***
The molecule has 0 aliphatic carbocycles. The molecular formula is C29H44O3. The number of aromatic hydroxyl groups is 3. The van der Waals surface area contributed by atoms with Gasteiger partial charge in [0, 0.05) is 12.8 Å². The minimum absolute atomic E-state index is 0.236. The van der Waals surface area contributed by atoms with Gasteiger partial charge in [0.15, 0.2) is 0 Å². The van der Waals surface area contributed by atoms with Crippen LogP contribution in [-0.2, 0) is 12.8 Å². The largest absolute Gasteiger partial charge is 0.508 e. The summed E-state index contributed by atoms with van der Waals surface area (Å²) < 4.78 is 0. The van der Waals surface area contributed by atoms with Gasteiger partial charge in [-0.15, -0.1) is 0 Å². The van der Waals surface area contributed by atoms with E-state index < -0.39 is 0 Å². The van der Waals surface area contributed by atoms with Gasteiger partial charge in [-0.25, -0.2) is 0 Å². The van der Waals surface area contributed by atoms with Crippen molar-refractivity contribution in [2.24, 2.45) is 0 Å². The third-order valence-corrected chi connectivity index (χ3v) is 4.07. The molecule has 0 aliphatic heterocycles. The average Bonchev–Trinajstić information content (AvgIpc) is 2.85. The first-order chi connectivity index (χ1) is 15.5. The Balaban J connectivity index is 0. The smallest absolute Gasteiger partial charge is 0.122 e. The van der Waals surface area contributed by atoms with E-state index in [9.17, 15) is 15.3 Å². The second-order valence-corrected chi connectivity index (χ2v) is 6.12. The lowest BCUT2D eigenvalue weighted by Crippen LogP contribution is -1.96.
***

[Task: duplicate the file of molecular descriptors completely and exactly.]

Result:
The molecule has 0 aliphatic carbocycles. The molecular formula is C29H44O3. The number of aromatic hydroxyl groups is 3. The van der Waals surface area contributed by atoms with Gasteiger partial charge in [0, 0.05) is 12.8 Å². The minimum absolute atomic E-state index is 0.236. The van der Waals surface area contributed by atoms with Gasteiger partial charge in [0.15, 0.2) is 0 Å². The van der Waals surface area contributed by atoms with Crippen LogP contribution in [-0.2, 0) is 12.8 Å². The largest absolute Gasteiger partial charge is 0.508 e. The summed E-state index contributed by atoms with van der Waals surface area (Å²) < 4.78 is 0. The van der Waals surface area contributed by atoms with Gasteiger partial charge in [-0.15, -0.1) is 0 Å². The van der Waals surface area contributed by atoms with E-state index < -0.39 is 0 Å². The van der Waals surface area contributed by atoms with Gasteiger partial charge in [-0.25, -0.2) is 0 Å². The van der Waals surface area contributed by atoms with Crippen molar-refractivity contribution in [2.24, 2.45) is 0 Å². The third-order valence-corrected chi connectivity index (χ3v) is 4.07. The molecule has 0 aliphatic heterocycles. The average Bonchev–Trinajstić information content (AvgIpc) is 2.85. The first-order chi connectivity index (χ1) is 15.5. The Balaban J connectivity index is 0. The smallest absolute Gasteiger partial charge is 0.122 e. The van der Waals surface area contributed by atoms with E-state index in [9.17, 15) is 15.3 Å². The second-order valence-corrected chi connectivity index (χ2v) is 6.12. The lowest BCUT2D eigenvalue weighted by Crippen LogP contribution is -1.96.